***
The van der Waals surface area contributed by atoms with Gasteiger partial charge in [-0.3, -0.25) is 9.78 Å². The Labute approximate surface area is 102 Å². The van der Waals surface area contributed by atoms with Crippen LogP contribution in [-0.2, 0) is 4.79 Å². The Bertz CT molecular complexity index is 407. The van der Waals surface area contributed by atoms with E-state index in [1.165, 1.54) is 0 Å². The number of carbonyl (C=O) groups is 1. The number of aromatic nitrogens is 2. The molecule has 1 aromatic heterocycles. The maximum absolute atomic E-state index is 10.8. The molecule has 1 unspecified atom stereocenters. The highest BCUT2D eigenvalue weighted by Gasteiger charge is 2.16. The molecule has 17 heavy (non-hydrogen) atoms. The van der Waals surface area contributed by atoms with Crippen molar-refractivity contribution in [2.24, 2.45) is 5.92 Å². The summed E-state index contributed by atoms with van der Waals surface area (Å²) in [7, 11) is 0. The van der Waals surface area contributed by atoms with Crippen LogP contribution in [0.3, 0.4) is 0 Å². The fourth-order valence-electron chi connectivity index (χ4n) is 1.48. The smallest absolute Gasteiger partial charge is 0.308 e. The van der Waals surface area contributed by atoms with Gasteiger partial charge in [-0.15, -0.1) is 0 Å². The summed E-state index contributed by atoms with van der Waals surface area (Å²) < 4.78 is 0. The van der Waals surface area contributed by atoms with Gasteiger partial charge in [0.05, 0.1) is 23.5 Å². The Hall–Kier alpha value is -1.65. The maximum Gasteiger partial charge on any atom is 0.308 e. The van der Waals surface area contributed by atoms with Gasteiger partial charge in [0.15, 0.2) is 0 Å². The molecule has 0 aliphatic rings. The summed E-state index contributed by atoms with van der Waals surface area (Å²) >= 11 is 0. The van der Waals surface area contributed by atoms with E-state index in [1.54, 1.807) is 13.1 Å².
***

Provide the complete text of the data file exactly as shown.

The van der Waals surface area contributed by atoms with Gasteiger partial charge in [-0.3, -0.25) is 9.78 Å². The Labute approximate surface area is 102 Å². The van der Waals surface area contributed by atoms with Crippen LogP contribution in [-0.2, 0) is 4.79 Å². The Bertz CT molecular complexity index is 407. The van der Waals surface area contributed by atoms with E-state index in [1.165, 1.54) is 0 Å². The number of carbonyl (C=O) groups is 1. The number of aromatic nitrogens is 2. The molecule has 1 aromatic heterocycles. The maximum absolute atomic E-state index is 10.8. The molecule has 1 unspecified atom stereocenters. The highest BCUT2D eigenvalue weighted by Gasteiger charge is 2.16. The molecule has 17 heavy (non-hydrogen) atoms. The van der Waals surface area contributed by atoms with Crippen molar-refractivity contribution in [2.24, 2.45) is 5.92 Å². The summed E-state index contributed by atoms with van der Waals surface area (Å²) in [7, 11) is 0. The van der Waals surface area contributed by atoms with Crippen LogP contribution in [0.3, 0.4) is 0 Å². The fourth-order valence-electron chi connectivity index (χ4n) is 1.48. The smallest absolute Gasteiger partial charge is 0.308 e. The van der Waals surface area contributed by atoms with Gasteiger partial charge in [-0.15, -0.1) is 0 Å². The summed E-state index contributed by atoms with van der Waals surface area (Å²) < 4.78 is 0. The van der Waals surface area contributed by atoms with Gasteiger partial charge in [0.05, 0.1) is 23.5 Å². The Hall–Kier alpha value is -1.65. The maximum Gasteiger partial charge on any atom is 0.308 e. The van der Waals surface area contributed by atoms with Gasteiger partial charge in [0.15, 0.2) is 0 Å². The molecule has 0 aliphatic rings. The summed E-state index contributed by atoms with van der Waals surface area (Å²) >= 11 is 0. The van der Waals surface area contributed by atoms with E-state index in [1.54, 1.807) is 13.1 Å².